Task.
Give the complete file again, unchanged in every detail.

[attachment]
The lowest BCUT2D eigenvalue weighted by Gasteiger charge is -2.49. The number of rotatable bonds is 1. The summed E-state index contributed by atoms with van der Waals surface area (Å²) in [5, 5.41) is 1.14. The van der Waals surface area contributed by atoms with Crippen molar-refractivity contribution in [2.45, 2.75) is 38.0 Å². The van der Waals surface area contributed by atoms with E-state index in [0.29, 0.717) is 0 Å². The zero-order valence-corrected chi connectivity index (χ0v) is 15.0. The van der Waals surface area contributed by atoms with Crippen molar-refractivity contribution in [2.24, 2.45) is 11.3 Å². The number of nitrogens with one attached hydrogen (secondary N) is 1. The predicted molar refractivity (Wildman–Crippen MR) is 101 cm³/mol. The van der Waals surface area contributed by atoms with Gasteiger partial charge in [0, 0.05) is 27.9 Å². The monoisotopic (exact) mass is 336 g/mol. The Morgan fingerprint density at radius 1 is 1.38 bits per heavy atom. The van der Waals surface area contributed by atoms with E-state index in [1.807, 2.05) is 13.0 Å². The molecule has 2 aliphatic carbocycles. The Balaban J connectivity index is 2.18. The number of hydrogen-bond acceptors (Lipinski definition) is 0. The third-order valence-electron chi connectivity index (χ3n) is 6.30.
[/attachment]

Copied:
The lowest BCUT2D eigenvalue weighted by Gasteiger charge is -2.49. The number of rotatable bonds is 1. The summed E-state index contributed by atoms with van der Waals surface area (Å²) in [5, 5.41) is 1.14. The van der Waals surface area contributed by atoms with Crippen molar-refractivity contribution in [2.45, 2.75) is 38.0 Å². The van der Waals surface area contributed by atoms with E-state index in [0.29, 0.717) is 0 Å². The zero-order valence-corrected chi connectivity index (χ0v) is 15.0. The van der Waals surface area contributed by atoms with Crippen molar-refractivity contribution in [2.24, 2.45) is 11.3 Å². The number of nitrogens with one attached hydrogen (secondary N) is 1. The predicted molar refractivity (Wildman–Crippen MR) is 101 cm³/mol. The van der Waals surface area contributed by atoms with Gasteiger partial charge in [0, 0.05) is 27.9 Å². The monoisotopic (exact) mass is 336 g/mol. The Morgan fingerprint density at radius 1 is 1.38 bits per heavy atom. The van der Waals surface area contributed by atoms with E-state index in [1.807, 2.05) is 13.0 Å². The molecule has 2 aliphatic carbocycles. The Balaban J connectivity index is 2.18. The number of hydrogen-bond acceptors (Lipinski definition) is 0. The third-order valence-electron chi connectivity index (χ3n) is 6.30.